Over-50s at work: 'You feel your usefulness has passed'

Michael O'Reilly from Bexhill wants a job, but says he can't find one because companies don't want people his age.

"It's horrible," he says. "You feel your usefulness has passed."

His experience is not unusual. New research from the Chartered Management Institute (CMI) suggests firms are much less open to hiring older workers than they are to bringing in younger people.

Yet at the same time the chancellor is urging people who retired early to return to work.

In a speech on Friday, Jeremy Hunt said there were almost 300,000 fewer people in employment than before the pandemic, and warned firms would find it difficult to grow if they could not find enough staff.

"So, to those who retired early after the pandemic, or haven't found the right role after furlough, I say: Britain needs you," Mr Hunt said.

But the CMI, a professional body focusing on management and leadership, warns that to bring more older workers back into the workforce, employers will also need to "shift their attitudes" towards hiring.

The CMI surveyed more than 1,000 managers working in UK businesses and public services. It found that just four out of 10 (42%) were open "to a large extent" to hiring people aged between 50 and 64.

The survey, carried out at the end of October 2022, found that most employers were more open to hiring workers in younger age groups.

Almost three quarters, 74%, of managers were open to a large extent to hiring younger workers between the ages of 18 and 34.

Slightly fewer, that is 64%, were very open to hiring those aged between 34 and 49.

The number dropped furthest for applicants in the over-65 aged group. Just 18% of managers said they were open to a large extent to hiring people in that category.

The findings are despite the benefits older workers can offer. Mr O'Reilly has decades of experience working in the banking sector, starting as a programmer and moving up to global IT management positions. He is over 50, although he avoids giving his exact age to potential employers.

"What tends to happen is, over the phone the initial conversation is fine, but when you do video calls or face-to-face interviews the dynamics change. You can tell by their manner and their body language, they're not really paying attention to you," he told the BBC.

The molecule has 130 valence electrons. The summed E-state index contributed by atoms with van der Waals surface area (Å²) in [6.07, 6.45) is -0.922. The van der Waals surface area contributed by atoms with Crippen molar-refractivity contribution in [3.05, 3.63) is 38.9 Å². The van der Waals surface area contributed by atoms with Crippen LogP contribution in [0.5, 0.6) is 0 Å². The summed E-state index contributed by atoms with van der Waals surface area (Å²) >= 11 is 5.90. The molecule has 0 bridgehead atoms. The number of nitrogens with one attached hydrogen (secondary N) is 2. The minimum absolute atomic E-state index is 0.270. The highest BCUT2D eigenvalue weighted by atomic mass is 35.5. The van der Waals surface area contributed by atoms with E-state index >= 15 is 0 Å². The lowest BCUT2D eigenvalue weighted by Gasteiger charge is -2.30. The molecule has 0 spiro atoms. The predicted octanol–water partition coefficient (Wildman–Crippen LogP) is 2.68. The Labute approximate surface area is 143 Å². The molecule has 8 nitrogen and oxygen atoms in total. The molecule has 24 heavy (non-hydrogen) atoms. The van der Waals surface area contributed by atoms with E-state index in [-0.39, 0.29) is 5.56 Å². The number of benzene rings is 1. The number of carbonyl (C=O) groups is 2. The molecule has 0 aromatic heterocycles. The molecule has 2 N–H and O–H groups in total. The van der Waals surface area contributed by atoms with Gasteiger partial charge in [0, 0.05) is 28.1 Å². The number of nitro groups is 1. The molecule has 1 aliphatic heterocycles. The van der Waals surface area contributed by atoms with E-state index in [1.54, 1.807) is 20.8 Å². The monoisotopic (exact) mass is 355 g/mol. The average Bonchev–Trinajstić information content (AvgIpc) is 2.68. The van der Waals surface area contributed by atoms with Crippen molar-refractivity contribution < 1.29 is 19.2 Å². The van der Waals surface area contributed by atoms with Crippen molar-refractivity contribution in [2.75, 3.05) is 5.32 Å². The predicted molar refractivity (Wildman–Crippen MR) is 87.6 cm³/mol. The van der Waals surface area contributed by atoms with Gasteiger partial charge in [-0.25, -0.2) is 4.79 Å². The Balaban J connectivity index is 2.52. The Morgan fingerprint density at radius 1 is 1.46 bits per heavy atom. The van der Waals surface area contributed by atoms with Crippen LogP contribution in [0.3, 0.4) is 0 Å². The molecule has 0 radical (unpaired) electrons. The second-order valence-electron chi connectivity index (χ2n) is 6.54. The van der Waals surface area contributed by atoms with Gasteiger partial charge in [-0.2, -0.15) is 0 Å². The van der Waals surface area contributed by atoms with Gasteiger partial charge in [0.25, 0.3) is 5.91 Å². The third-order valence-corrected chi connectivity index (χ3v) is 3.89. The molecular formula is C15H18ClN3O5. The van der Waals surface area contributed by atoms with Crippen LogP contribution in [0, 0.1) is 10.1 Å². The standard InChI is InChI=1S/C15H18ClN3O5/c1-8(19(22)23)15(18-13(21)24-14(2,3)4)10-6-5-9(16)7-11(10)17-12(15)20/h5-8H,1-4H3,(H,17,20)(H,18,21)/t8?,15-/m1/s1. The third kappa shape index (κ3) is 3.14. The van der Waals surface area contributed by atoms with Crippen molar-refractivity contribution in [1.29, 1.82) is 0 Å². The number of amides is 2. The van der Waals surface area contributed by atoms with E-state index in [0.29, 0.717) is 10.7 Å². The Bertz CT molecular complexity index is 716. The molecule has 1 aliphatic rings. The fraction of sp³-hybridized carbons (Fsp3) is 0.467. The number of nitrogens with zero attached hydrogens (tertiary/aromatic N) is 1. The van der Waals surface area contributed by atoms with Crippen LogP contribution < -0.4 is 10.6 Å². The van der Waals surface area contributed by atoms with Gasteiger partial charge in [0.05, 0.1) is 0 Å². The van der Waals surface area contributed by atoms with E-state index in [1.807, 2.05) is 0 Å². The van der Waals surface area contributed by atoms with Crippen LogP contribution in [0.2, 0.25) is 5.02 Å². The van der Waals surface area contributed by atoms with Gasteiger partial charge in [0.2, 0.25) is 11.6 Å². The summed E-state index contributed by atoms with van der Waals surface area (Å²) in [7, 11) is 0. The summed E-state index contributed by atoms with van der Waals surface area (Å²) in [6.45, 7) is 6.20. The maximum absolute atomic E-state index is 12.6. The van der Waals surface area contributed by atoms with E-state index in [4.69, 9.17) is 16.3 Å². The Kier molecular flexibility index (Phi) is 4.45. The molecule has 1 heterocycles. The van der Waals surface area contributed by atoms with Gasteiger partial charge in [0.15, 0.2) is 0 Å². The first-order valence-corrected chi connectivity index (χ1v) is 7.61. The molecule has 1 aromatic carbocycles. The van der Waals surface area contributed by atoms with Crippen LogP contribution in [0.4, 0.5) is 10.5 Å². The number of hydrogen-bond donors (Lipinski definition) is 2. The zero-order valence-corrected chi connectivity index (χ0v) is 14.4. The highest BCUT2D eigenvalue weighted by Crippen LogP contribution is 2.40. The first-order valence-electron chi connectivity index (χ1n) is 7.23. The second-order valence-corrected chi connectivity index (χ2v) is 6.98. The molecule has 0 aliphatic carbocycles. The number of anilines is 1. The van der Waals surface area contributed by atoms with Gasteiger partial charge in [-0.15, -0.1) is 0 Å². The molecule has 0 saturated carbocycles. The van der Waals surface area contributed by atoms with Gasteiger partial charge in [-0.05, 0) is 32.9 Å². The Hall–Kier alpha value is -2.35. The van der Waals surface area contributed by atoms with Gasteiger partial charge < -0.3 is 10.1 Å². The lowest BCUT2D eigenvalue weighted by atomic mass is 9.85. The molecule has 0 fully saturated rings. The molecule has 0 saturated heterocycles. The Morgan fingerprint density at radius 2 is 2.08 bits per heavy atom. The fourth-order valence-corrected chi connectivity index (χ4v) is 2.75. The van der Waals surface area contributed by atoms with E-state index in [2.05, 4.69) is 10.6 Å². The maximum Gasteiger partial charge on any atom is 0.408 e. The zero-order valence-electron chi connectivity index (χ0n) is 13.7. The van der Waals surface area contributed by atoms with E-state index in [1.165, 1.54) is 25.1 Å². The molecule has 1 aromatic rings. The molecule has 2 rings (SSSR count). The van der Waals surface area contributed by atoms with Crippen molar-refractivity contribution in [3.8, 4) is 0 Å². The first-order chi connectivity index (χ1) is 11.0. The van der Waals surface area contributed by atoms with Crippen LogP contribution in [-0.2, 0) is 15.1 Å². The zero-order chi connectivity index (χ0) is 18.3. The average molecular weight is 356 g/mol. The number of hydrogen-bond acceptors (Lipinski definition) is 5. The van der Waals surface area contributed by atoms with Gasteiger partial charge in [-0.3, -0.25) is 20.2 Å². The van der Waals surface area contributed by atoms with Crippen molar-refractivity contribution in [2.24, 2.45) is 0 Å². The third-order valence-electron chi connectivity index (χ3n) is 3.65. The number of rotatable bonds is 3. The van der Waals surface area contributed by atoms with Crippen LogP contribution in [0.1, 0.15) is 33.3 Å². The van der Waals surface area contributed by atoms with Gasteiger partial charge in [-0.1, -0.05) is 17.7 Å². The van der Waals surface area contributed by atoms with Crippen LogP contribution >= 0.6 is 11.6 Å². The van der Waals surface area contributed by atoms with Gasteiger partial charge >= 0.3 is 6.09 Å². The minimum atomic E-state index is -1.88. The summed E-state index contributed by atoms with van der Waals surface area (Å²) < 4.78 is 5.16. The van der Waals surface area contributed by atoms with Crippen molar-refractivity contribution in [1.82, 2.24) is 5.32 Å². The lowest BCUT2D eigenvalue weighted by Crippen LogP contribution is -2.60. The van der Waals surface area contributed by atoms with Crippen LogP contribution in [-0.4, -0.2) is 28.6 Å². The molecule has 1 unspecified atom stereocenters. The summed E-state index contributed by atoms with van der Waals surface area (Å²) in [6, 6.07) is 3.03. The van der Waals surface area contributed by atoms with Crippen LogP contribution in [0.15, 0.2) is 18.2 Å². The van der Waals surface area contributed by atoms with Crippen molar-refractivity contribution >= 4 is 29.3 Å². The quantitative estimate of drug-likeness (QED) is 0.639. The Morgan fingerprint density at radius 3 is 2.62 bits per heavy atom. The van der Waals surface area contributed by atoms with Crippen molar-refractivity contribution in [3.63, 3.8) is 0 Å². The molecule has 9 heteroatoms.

Leadership failings

Ann Francke, chief executive of the CMI, said it was employers, as much as older workers, who needed to hear the chancellor's message about encouraging them back to the labour market.

Employers were complaining of severe labour shortages, she said, while also admitting that they are hesitant to bring in older workers.

"[That] points to both cultural and leadership failings in businesses of all sizes, and that needs to change," she said.

Ms Franke said that older workers could be lured back, if they were offered training and flexible working options.

"But unless those doing the hiring revisit their attitudes, older workers will continue to be excluded, just when the labour market needs them the most," she said.

Wasted talent

Many sectors across the economy are suffering from acute staff shortages. But at the same time around a quarter of people of working age - about 10 million people - don't have jobs. Some are looking for jobs, others are students or carers, or are unable to work due to ill-health.

Middle-aged man working at laptop
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In his speech on Friday, Mr Hunt said if students were excluded from the figure, there were 6.6 million people who were "economically inactive", describing it as "an enormous and shocking waste of talent and potential".

A significant number of those, more than one million, are people between the age of 50 and 64, who have retired early.

Some firms are welcoming the move to encourage retirees back to work. Emma Harvey, a human resources executive from the insurance company, Axa UK, said bringing more over-50s back into work would help provide the "talent and the skills" that Axa needed, as well as ensuring the firm's workforce properly reflected its customer base.

"Given that we've got such a shortage of workers, it's absolutely a space where every business should be looking, and it's certainly one that's a critical one for Axa," she said.


Shevaun Haviland, director general of the British Chambers of Commerce, said firms repeatedly told her they could not hire the staff they needed.

While improving childcare and other strategies could also help bring younger workers back into the workforce, luring back the over-50s was also "part of the answer" to filling those labour shortages, she told Sky News on Sunday.

Advising companies how they can embrace a multi-generational workforce could also help shift attitudes, Mr O'Reilly believes.

So, while he is still looking for employment, he has also set up the Age Diversity Network, an organisation which works with employers highlighting the benefits of hiring older workers.

"I, and many other older workers, still have a lot to offer," he says.

"I still want to learn, and am more than happy to work at a lower level and give something back based on my experience and to help others gain from that experience."

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